By Gavin Menu
For Phil Williamson, who recently became the new head coach of the Ross School Tennis Academy, teaching is all about balance.
“The priority is academics,” said Williamson, a resident of Sag Harbor and a former pro who was once ranked as one of the top 300 players in the world. “We have a zillion guys that can teach tennis, but it’s to do it and keep the academic component just as high that really matters. That’s what this program is all about.”
According to its website, the Ross School Tennis Academy (RSTA) is “an unusual and dynamic program for national and international junior players that combines an engaging, global curriculum with the highest level of competitive tennis training available.”
Currently players come from as far away as Saudi Arabia, Brazil and Mexico, with some local talent as well.
Williamson had been coaching nationally ranked juniors at the Grand Slam Tennis Center in Bedford, New York where he served as senior head pro. Since 2001, he also worked as a staff coach for the Harlem Junior Tennis and Education Program.
But now he has turned to what he called a unique tennis program, one that emphasizes tennis at the highest levels but also a strict focus on academics. In that sense, Williamson’s new role at RSTA will combine being a coach and, in some ways, a parent, especially considering the majority of his pupils are boarding students from across the globe.
“They will have to commit to more tennis, it’s a commitment to tournaments, which involves travel and to focus on making the transition to playing in college,” said Williamson, who is only in his third week with the program. “Literally they’re on a tight schedule and it’s part of my job to manage their time management and help them stay on top of their athletic and academic schedules.”
As a player in college, Williamson led the Columbia University team to two Ivy League titles and achieved a rank of 31 in one national tennis poll. He placed in the United States Open four times, twice at Wimbledon, and once in the Australian Open. He achieved an ATP singles ranking of 294 and 133 for doubles.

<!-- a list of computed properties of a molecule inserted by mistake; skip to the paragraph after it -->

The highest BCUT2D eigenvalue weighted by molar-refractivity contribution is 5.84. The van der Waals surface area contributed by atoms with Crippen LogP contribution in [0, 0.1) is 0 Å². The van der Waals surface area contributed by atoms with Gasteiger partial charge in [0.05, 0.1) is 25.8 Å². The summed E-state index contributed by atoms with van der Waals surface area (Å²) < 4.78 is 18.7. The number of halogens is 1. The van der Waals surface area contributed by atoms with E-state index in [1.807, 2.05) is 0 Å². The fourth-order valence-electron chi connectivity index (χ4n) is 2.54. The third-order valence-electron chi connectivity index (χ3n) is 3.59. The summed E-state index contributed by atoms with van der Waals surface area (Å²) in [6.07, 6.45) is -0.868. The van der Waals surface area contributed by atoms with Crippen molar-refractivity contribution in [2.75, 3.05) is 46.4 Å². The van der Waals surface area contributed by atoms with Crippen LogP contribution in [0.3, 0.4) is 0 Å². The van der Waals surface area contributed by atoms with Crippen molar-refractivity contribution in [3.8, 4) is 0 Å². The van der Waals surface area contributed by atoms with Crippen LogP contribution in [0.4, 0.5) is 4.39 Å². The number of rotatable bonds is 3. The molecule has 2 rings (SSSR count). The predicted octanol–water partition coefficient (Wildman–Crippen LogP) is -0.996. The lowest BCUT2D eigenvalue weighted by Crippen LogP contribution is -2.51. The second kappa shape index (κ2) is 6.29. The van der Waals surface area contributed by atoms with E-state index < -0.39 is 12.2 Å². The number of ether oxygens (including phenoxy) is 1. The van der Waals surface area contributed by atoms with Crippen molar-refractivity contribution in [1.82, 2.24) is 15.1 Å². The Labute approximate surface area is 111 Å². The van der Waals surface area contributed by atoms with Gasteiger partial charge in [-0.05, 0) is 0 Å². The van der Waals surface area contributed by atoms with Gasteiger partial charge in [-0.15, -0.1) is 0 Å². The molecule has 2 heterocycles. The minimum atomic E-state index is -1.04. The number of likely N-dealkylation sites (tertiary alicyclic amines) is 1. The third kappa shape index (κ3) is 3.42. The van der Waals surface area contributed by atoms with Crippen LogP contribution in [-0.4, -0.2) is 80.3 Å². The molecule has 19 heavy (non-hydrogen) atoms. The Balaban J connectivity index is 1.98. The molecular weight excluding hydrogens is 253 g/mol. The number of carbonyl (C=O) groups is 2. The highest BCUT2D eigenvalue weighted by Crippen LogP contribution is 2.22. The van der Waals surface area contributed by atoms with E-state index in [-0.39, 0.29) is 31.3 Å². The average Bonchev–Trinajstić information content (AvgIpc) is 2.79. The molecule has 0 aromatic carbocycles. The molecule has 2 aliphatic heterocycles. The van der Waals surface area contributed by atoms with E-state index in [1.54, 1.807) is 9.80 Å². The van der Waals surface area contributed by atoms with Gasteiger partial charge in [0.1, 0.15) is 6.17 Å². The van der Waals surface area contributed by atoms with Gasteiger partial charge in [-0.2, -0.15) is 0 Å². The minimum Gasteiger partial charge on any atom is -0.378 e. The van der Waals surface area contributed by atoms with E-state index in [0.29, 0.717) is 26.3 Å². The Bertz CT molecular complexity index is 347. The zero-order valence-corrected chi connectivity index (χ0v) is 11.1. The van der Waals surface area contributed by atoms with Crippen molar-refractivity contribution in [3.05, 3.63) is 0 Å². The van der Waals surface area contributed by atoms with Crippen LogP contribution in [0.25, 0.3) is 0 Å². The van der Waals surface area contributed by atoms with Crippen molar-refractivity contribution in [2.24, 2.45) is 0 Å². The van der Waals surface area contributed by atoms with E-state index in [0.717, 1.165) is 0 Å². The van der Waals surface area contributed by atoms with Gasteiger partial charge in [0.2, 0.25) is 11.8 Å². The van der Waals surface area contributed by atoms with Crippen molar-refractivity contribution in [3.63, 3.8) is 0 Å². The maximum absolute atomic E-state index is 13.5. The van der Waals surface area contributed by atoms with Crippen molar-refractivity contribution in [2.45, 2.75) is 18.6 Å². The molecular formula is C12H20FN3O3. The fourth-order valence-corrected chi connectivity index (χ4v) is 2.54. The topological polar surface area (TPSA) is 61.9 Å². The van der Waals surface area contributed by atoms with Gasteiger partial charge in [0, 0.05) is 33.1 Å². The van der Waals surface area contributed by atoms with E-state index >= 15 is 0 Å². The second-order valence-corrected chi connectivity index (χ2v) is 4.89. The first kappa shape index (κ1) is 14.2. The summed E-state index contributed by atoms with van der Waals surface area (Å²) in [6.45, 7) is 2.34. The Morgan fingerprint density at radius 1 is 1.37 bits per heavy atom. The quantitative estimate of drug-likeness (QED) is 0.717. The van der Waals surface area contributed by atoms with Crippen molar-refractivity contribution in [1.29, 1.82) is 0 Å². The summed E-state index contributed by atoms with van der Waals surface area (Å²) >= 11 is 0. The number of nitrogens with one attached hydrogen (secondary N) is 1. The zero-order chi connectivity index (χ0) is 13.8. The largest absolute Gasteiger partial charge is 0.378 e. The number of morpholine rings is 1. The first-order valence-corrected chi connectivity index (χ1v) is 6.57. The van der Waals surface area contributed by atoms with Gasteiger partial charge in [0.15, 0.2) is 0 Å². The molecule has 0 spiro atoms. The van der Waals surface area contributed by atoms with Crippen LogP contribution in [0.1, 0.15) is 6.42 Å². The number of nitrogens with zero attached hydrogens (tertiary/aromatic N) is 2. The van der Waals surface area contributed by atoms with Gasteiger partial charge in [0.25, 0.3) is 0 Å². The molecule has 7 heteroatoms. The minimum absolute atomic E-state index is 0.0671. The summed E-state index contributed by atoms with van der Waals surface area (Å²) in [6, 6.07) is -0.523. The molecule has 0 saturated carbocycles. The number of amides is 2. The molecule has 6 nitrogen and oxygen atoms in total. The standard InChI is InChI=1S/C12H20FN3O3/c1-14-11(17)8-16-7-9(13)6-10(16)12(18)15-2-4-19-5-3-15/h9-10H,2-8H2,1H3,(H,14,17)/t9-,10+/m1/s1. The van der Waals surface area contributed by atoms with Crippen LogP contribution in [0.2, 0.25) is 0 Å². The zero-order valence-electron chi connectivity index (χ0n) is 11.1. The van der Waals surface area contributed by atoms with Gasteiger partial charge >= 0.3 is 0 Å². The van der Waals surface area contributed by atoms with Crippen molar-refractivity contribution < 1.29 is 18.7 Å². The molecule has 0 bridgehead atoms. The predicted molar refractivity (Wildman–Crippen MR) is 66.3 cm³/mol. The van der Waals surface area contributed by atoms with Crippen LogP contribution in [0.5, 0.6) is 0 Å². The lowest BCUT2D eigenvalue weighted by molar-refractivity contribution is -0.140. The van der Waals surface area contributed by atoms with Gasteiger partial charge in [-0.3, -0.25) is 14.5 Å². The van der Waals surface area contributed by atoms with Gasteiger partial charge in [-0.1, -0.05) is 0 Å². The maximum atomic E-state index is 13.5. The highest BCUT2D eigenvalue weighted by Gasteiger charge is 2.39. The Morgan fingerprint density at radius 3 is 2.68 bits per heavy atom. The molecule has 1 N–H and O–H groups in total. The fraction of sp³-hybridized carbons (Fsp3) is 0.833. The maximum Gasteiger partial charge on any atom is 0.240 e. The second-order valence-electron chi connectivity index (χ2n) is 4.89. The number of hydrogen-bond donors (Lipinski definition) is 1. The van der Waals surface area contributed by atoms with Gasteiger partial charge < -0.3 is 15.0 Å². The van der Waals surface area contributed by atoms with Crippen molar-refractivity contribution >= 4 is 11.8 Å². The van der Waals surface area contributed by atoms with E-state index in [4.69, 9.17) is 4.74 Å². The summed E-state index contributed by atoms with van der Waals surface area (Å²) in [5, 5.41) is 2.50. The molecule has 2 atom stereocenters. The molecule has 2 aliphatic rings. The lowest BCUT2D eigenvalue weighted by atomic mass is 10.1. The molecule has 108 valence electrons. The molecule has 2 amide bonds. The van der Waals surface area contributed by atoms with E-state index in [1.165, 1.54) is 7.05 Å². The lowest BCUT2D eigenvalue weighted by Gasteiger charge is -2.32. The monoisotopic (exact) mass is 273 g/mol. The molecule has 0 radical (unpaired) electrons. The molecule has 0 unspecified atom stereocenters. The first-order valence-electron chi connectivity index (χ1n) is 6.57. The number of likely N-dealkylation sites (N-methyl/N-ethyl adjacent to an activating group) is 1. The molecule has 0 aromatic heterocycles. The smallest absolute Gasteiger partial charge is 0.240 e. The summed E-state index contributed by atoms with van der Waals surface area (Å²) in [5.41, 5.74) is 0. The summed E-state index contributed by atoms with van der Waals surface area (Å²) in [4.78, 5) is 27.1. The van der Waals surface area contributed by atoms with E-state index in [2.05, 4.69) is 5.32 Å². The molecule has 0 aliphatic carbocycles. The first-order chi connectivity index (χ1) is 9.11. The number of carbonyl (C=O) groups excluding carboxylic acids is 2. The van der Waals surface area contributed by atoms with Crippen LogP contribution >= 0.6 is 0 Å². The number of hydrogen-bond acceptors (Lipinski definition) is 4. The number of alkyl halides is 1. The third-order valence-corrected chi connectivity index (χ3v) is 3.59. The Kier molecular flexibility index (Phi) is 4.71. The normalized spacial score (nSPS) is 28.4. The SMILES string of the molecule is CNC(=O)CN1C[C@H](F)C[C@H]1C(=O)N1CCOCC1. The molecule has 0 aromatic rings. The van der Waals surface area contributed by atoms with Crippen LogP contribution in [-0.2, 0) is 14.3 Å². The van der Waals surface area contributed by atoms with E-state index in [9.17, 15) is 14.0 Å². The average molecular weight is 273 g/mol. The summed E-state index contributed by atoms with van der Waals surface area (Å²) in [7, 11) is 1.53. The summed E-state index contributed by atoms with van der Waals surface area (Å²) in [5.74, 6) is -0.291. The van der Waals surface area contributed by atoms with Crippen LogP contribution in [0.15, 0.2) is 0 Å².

“I am excited to have Phil be a part of the team and head coach of RSTA,” Ross School Tennis Director Vinicius Carmo said. “Phil was an accomplished player. His results as a professional tennis player are extraordinary, and I believe that to be a tennis coach you have to go thorough the process of being a good tennis player. The student athletes from the RSTA are very lucky to have Phil on their side.”
Williamson said there are currently 14 students enrolled in the tennis academy, 10 of who are boarding at the Ross School. Four locals, Sabrina Re and Ben Snow from Sag Harbor, and Abby Okin and Julian Macgurn from East Hampton, also train at RSTA.
Williamson said he has plenty of experience with young players who made tennis the center of their life, something that often led to burnout and an unbalanced life. He said student athletes at RSTA would keep the school’s overall philosophy of “whole learning” at the heart of their endeavors.
“You want their mental development to be as normal as possible even though they are focusing intensely on academics and tennis,” said Williamson, adding that his biggest challenge will be developing a program that addresses each student athlete’s individual needs.
“It’s really about understanding that not everyone is going to write the same way, but we are going to use the same alphabet,” he said. “And then you bring a little creatively to it with as much real life as possible.”